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Dec. 15 (Bloomberg) -- Ukraine’s credit-rating outlook was cut to negative from stable by Moody’s Investors Service, which cited risks to funding, liquidity and political stability after the country failed to meet the terms of bailout payments.
The revision means that Moody’s is more likely to lower the country’s B2 foreign-currency debt rating, which is five steps below investment grade.
Ukraine’s $15.6 billion bailout program with the International Monetary Fund has been on hold this year as the government refused to narrow the budget gap by raising the cost of natural gas and utility services. Authorities are seeking to renegotiate the terms of a gas-supply contract with Russia for a lower price.
“This is due to a lack of reforms in the gas sector, higher than expected pension expenditure as well as a constrained fiscal reform momentum given the absence of an IMF ‘anchor,’” the Moody’s said in the report.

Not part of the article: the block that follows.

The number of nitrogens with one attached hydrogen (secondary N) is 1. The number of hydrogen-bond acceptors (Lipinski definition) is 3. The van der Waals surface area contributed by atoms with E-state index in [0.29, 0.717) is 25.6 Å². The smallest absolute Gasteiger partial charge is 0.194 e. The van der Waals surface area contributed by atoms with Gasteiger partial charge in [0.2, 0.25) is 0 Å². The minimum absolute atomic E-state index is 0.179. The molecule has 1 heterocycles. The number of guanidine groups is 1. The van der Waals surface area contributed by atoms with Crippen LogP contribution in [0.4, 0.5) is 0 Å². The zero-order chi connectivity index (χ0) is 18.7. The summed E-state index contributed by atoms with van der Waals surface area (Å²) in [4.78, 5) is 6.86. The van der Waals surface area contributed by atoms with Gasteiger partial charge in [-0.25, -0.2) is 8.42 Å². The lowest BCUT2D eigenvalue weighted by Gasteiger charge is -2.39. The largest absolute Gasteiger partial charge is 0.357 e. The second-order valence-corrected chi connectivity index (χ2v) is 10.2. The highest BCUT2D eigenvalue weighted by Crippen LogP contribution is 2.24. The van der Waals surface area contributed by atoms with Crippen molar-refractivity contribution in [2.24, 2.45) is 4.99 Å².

The hryvnia traded at 10.4138 per euro at 11:10 a.m. in Kiev, compared with 10.4226 yesterday, gaining for a fourth day.
The government is facing a “significant” increase in debt repayments next year, which is “of concern” given conditions on global financial markets, Moody’s said.
Ukraine’s foreign-exchange reserves have fallen since August and the current-account deficit more than doubled between January and October this year compared with 2010. Liquidity risks have risen “significantly” in comparison with end of 2010, the Moody’s said.
“Considerable uncertainty” is surrounding current-account prospects for next year, according to Moody’s.
Risks to political instability may also increase in the run-up to parliamentary elections in the autumn of 2012, according to the ratings company.
The declining popularity of President Viktor Yanukovych and the imprisonment of former prime minister Yuliya Tymoshenko weaken Ukraine’s outlook for a better institutional environment, it said.
--Editors: Balazs Penz, Alan Crosby
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